Asylum is often a controversial subject and the experiences of children within this context are often lost in the debate. I am currently part of a parliamentary inquiry examining the support provided to asylum seeking families and whether it is sufficient to protect children and young people’s welfare.
It is all too easy to forget that Britain has a long and glorious tradition of providing safety to those fleeing violence, persecution and turmoil of which we should be proud. Forty years ago, a Conservative Government enabled fleeing Ugandan Asians to come to Britain, a matter highlighted recently in the House of Commons.
As part of this inquiry, which is being led by former Children’s Minister Sarah Teather MP and supported by The Children’s Society, we are hearing evidence from a wide-range of experts and from parents and children themselves about what life is like for them and whether we are living up to our commitments to protect all children, regardless of where they come from. The reality on the ground is clearly very stark for some. One girl we heard from highlighted the difficulties faced by her as a young carer and her mother, who has severe mobility difficulties. Riyya (not her real name), fled Pakistan with her disabled mother when she was 11.
Even though they asked for support, none was given making life for the mother and child very difficult. Everything was left up to Riyya despite her young age. She had to do the shopping, take her mother to the hospital, prepare her food for the day before leaving for school. She had to travel long distances to collect their weekly asylum allowance vouchers, which meant coming home after dark on her own, which is dangerous given her age. She also sometimes missed school because of her responsibilities as a carer.
Sometimes, they were left without food and had to depend on food parcels from friends, neighbours and support from The Children’s Society. They were placed in accommodation that was unsafe and infested with vermin. Despite their rights to medical help, health services wrongly turned them away on the basis that they were asylum seekers. Clearly this should never happen. Anyone in Riyya’s position should be regarded as a child in need and her family should’ve been given the support they needed.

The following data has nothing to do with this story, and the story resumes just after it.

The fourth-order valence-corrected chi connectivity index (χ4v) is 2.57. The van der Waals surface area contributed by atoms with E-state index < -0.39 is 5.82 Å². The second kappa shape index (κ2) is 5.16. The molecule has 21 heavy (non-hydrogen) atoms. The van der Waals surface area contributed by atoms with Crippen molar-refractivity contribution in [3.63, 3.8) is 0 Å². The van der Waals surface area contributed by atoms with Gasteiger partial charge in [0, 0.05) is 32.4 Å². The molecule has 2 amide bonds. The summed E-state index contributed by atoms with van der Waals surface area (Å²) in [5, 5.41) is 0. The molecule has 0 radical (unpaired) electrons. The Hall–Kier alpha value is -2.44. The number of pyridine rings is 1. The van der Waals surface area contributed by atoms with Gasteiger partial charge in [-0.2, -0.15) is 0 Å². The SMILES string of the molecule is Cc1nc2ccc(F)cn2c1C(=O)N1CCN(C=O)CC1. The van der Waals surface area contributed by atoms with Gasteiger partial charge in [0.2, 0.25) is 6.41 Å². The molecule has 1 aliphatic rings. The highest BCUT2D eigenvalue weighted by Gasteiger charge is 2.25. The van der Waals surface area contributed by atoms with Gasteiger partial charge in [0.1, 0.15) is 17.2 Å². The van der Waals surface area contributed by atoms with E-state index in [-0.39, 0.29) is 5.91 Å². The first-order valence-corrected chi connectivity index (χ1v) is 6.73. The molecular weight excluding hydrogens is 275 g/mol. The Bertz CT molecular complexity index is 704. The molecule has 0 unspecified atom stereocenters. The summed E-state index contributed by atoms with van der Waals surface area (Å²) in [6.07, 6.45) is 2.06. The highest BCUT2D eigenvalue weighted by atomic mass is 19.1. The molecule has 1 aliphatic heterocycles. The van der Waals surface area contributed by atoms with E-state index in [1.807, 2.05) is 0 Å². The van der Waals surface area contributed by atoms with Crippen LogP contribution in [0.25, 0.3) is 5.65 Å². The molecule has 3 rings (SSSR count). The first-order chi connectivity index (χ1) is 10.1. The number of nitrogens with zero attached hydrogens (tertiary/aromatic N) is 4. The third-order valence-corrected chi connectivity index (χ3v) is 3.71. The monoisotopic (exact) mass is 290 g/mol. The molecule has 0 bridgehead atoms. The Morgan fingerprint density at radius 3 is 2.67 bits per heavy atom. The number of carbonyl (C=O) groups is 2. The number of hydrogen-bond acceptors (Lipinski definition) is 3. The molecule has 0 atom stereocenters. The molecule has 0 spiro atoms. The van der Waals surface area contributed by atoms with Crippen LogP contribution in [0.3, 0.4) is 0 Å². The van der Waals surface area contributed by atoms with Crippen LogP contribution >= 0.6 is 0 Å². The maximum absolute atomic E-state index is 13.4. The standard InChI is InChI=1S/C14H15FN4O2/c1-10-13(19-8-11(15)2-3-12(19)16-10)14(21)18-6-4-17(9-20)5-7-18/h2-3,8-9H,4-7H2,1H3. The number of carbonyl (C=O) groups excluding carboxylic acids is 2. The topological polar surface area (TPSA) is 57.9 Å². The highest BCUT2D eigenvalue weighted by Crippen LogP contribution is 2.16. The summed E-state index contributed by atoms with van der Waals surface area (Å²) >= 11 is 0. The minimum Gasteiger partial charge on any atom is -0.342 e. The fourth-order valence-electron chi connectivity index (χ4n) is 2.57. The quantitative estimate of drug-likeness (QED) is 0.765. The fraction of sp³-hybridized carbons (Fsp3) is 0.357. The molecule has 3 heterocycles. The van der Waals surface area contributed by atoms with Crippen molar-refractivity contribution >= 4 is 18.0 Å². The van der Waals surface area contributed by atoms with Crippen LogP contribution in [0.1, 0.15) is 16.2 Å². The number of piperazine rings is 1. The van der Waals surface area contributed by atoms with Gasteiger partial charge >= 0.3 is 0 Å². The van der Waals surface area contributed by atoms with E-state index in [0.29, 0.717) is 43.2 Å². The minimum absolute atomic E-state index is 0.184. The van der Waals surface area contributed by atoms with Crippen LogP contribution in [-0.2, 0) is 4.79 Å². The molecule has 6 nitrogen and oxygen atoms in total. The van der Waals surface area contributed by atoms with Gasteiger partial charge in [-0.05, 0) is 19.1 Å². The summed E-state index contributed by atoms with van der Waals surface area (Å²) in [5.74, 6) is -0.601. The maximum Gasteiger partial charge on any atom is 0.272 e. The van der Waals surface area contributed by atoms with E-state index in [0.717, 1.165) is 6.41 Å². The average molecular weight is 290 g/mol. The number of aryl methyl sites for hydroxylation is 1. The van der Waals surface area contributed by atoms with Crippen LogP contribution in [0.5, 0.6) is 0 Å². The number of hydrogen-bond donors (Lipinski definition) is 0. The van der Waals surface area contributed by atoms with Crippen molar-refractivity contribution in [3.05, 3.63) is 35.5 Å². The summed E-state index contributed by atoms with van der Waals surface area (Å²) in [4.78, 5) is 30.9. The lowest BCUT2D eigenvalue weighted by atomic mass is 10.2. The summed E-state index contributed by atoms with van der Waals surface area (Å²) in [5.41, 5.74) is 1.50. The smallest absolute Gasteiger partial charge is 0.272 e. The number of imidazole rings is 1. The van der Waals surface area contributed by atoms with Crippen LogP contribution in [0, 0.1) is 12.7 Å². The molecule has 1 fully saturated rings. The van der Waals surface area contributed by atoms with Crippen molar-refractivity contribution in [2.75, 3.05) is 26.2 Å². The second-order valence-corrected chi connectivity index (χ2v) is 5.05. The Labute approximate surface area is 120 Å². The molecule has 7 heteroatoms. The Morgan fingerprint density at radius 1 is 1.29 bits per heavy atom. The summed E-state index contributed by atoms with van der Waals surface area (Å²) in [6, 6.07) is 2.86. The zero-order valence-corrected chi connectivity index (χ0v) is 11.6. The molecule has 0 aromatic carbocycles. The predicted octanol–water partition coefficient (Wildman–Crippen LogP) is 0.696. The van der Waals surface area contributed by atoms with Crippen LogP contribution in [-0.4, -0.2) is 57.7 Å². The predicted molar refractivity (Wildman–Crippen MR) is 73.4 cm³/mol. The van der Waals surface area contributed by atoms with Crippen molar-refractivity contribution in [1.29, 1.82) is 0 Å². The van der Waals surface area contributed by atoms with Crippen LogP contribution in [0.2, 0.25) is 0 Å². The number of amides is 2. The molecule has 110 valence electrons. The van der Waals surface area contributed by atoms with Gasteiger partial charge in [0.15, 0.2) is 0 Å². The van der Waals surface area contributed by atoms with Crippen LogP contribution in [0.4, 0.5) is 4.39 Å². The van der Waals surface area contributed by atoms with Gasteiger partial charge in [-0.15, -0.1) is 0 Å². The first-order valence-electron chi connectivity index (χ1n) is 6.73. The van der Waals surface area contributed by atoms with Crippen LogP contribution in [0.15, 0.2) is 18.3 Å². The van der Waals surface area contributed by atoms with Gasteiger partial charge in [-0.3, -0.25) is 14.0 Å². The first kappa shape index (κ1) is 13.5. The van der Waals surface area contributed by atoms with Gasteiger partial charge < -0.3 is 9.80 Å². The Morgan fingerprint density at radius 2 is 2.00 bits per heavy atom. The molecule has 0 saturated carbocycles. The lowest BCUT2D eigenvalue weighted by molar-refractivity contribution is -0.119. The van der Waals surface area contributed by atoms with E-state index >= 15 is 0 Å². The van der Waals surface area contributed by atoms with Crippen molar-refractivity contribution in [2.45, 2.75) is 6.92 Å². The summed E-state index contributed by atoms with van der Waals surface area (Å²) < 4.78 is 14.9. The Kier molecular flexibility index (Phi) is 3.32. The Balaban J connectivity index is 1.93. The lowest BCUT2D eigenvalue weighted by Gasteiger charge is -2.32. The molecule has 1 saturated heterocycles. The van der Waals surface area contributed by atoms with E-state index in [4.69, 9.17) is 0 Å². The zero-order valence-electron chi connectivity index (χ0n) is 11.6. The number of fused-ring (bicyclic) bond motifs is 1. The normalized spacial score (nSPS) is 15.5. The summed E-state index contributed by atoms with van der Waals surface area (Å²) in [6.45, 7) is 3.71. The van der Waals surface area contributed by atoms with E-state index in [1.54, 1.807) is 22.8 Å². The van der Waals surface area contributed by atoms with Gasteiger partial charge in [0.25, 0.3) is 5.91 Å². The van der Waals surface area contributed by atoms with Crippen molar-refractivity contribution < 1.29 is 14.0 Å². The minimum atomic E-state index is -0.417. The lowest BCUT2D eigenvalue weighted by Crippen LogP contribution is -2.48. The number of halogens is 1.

From the evidence I have heard so far, Riyya’s family is not the only one to have experienced difficulties in the asylum support system and it is clear that in some parts of the country systems work better than others. Children and young people’s welfare should never be put at risk, regardless of where they originate or where they live in the UK. It is important that access to support be consistently good.
The Education Select Committee recently called on the government to review the impact of immigration policy upon child protection and to make sure that children are treated as children first, not just immigration cases. I know from my work with the Education Select Committee that when agencies do not work well together, children and young people are put at risk. Social workers, doctors and teachers need to work together to protect vulnerable children in the immigration and asylum system.
This inquiry comes at a particularly important time as there has been no formal review of the asylum support system since 2009, when a statutory duty was placed on the Home Secretary to safeguard and promote children’s welfare under Section 55 of the Borders, Citizenship and Immigration Act. We have a real opportunity to scrutinise the asylum support system and make sure the children who depend on it are able to thrive.
The inquiry’s report will be published in early-2013 and will make recommendations on how the Home Office can fulfil its obligations to meet these children’s essential living needs. More information is available from The Children’s Society website.